"Despite this, I continue to consider the commander to be extremely well adjusted and foresee no immediate problems resulting from his injuries."
The captain clasped his hands together, surveying the two officers at the briefing room table.
"As you know, I have approached headquarters about Will's reinstatement and they have agreed to consider him as a candidate for the vacant executive position." He took his seat at the table's head. "That was undoubtedly the easy part. Now we have to convince them Will is capable of handling the duties of the position."

"My supply shipments were on time for the first time in two solar months," said the doctor, swivelling her chair to fully face her commanding officer. "I'll certainly declare him capable."
He looked at Deanna for a moment, realizing she really was in no position to voice opposition - even theoretical - without it being Will's and he'd already dismissed those arguments. He addressed her anyway.
"If either of you have any reservations please voice them now, if Fleet drags them out of us we can't correct the damage, but if we will admit to them beforehand, perhaps we can be prepared . . ."
Had the captain known, the bond between Will and Deanna was as narrow as it would ever be without some outside force interfering. Deanna was intent on the captain's question and Will was battling the technique of a Klingon master.
Will rolled, came up on one knee, his left hand planted palm down against the floor. He stopped suddenly, his body tense. Worf halted also, sensing the stillness.
Now it became a wait of impatience, and it was here alone that Will usually had the advantage - even if it was a small one. The seconds ticked by - a seeming eternity that never lasted more than a few minutes. His back was beginning to cramp. Damn. He knew better than to skip warming up properly. Will shifted as slightly as possible, hoping Worf would not notice. But the Klingon had spent half his life playing this particular game.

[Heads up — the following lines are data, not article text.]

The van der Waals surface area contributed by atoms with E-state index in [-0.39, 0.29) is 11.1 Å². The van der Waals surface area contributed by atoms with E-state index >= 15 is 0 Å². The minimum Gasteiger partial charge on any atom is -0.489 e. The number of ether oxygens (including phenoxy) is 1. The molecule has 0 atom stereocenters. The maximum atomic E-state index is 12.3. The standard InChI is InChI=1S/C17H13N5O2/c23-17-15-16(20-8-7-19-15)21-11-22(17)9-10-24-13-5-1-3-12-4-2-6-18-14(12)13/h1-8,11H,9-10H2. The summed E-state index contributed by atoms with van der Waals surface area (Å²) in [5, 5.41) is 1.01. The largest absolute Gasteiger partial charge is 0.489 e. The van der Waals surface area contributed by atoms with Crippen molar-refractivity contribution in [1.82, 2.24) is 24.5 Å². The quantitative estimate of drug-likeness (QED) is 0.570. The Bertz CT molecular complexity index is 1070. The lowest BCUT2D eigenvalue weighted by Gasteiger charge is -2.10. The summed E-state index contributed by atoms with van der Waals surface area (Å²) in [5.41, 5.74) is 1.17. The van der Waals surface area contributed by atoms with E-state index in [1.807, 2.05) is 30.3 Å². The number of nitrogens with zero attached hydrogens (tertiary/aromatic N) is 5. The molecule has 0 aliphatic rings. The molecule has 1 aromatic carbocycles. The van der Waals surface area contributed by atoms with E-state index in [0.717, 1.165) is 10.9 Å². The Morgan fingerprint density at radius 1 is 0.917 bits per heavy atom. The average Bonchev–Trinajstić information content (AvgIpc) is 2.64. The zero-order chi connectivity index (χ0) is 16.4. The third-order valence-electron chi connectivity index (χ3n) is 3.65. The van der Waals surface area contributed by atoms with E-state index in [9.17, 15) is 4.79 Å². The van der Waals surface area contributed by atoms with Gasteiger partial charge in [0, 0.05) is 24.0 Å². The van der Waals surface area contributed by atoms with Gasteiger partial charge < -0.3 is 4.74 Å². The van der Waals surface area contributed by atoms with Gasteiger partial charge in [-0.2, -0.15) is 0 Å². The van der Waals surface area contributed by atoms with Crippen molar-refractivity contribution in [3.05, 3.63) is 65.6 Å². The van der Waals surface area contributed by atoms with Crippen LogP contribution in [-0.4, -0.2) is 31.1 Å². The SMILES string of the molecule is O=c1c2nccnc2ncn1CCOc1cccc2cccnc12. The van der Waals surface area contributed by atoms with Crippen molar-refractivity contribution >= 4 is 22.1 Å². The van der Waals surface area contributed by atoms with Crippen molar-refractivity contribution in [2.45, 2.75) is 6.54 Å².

He sprang in the direction of the vibrations, a muscular arm enveloping Will, carrying him through the roll. A half-second later he had him pinned. The human struggled for a few seconds then yielded to the inevitable.
"Good match," signed the Klingon approvingly as he helped Will to his feet.
"It is quite simple," he said to Kyle, ushering him up with a sweep of his hand.
"And quite complex," concluded Kyle. He stepped up, surrendering himself to the Klingon's hands. Worf took the helmet from him, checked the receiver.
"This will block your sensory channels for sight and hearing. You will be quite blind and deaf except for my instructions."
Kyle nodded his consent. The large hands slipped the helmet on him, snapped some fastener, and everything went dark and silent. Kyle groped out in blind panic.
"Are you all right Mr. Riker?"
Hands steadied him and the familiar voice helped him regain his orientation. He nodded a hesitant yes.
"You will begin by detecting the location of your partner."
Worf jumped down from the platform. "K'vantchek!"
The hair on the back of Kyle's neck rose at the intrusion of the force field.
Directly across from him Will advanced slowly, knowing his father had yet to move. The floor vibrated with the movement.
"You will know where your opponent is by the location of his steps."
Kyle turned hesitantly toward Will's advancing form.
"Good," came the Klingon voice. "Now you must visualize him in your mind. His position. The speed of his movement. At first I will give you some assistance."



Earth Base One hung in slow dance over the blue-green planet the humans called home. For two hours now the Enterprise had lain coupled to it, a miniature partner in its graceful waltz. Jean- Luc walked his ship leisurely. One last look before turning her over to fleet maintenance. The empty hallways almost unfamiliar. Nearly everyone had gone now, even the most reluctant. Enforced shore leave - courtesy of the captain of maintenance. Not everyone was pleased. Kyle Riker seemed happy, though, to see the base again. Or perhaps to get away from the ship.